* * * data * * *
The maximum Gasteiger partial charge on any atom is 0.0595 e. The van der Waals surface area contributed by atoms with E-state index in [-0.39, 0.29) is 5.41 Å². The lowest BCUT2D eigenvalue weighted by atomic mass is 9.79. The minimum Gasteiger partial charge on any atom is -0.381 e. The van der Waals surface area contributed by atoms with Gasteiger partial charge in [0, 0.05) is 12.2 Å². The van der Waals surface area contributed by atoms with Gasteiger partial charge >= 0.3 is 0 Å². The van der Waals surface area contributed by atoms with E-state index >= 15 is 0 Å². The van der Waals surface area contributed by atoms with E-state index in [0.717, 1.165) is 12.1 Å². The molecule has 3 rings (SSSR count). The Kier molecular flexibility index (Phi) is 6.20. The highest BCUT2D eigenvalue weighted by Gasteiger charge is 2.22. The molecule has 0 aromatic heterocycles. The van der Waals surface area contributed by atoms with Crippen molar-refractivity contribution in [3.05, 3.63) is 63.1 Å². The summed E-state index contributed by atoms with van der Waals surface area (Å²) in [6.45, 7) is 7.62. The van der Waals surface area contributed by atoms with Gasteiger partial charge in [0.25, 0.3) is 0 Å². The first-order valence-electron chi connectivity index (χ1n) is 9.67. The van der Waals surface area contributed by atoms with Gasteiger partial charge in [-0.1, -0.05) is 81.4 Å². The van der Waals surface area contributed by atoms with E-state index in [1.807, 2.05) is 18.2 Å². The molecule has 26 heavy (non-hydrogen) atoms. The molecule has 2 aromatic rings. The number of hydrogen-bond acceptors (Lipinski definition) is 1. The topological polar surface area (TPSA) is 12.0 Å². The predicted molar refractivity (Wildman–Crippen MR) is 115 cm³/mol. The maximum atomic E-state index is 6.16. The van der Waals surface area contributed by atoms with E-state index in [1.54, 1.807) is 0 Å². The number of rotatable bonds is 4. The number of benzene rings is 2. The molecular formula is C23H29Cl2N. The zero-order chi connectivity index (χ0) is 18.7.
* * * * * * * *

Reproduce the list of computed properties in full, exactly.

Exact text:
The maximum Gasteiger partial charge on any atom is 0.0595 e. The van der Waals surface area contributed by atoms with E-state index in [-0.39, 0.29) is 5.41 Å². The lowest BCUT2D eigenvalue weighted by atomic mass is 9.79. The minimum Gasteiger partial charge on any atom is -0.381 e. The van der Waals surface area contributed by atoms with Gasteiger partial charge in [0, 0.05) is 12.2 Å². The van der Waals surface area contributed by atoms with Gasteiger partial charge >= 0.3 is 0 Å². The van der Waals surface area contributed by atoms with E-state index >= 15 is 0 Å². The van der Waals surface area contributed by atoms with E-state index in [0.717, 1.165) is 12.1 Å². The molecule has 3 rings (SSSR count). The Kier molecular flexibility index (Phi) is 6.20. The highest BCUT2D eigenvalue weighted by Gasteiger charge is 2.22. The molecule has 0 aromatic heterocycles. The van der Waals surface area contributed by atoms with Crippen molar-refractivity contribution in [3.05, 3.63) is 63.1 Å². The summed E-state index contributed by atoms with van der Waals surface area (Å²) in [6.45, 7) is 7.62. The van der Waals surface area contributed by atoms with Gasteiger partial charge in [0.25, 0.3) is 0 Å². The first-order valence-electron chi connectivity index (χ1n) is 9.67. The van der Waals surface area contributed by atoms with Gasteiger partial charge in [-0.1, -0.05) is 81.4 Å². The van der Waals surface area contributed by atoms with E-state index in [1.807, 2.05) is 18.2 Å². The molecule has 26 heavy (non-hydrogen) atoms. The molecule has 2 aromatic rings. The number of hydrogen-bond acceptors (Lipinski definition) is 1. The topological polar surface area (TPSA) is 12.0 Å². The predicted molar refractivity (Wildman–Crippen MR) is 115 cm³/mol. The maximum atomic E-state index is 6.16. The van der Waals surface area contributed by atoms with E-state index in [1.54, 1.807) is 0 Å². The number of rotatable bonds is 4. The number of benzene rings is 2. The molecular formula is C23H29Cl2N. The zero-order chi connectivity index (χ0) is 18.7.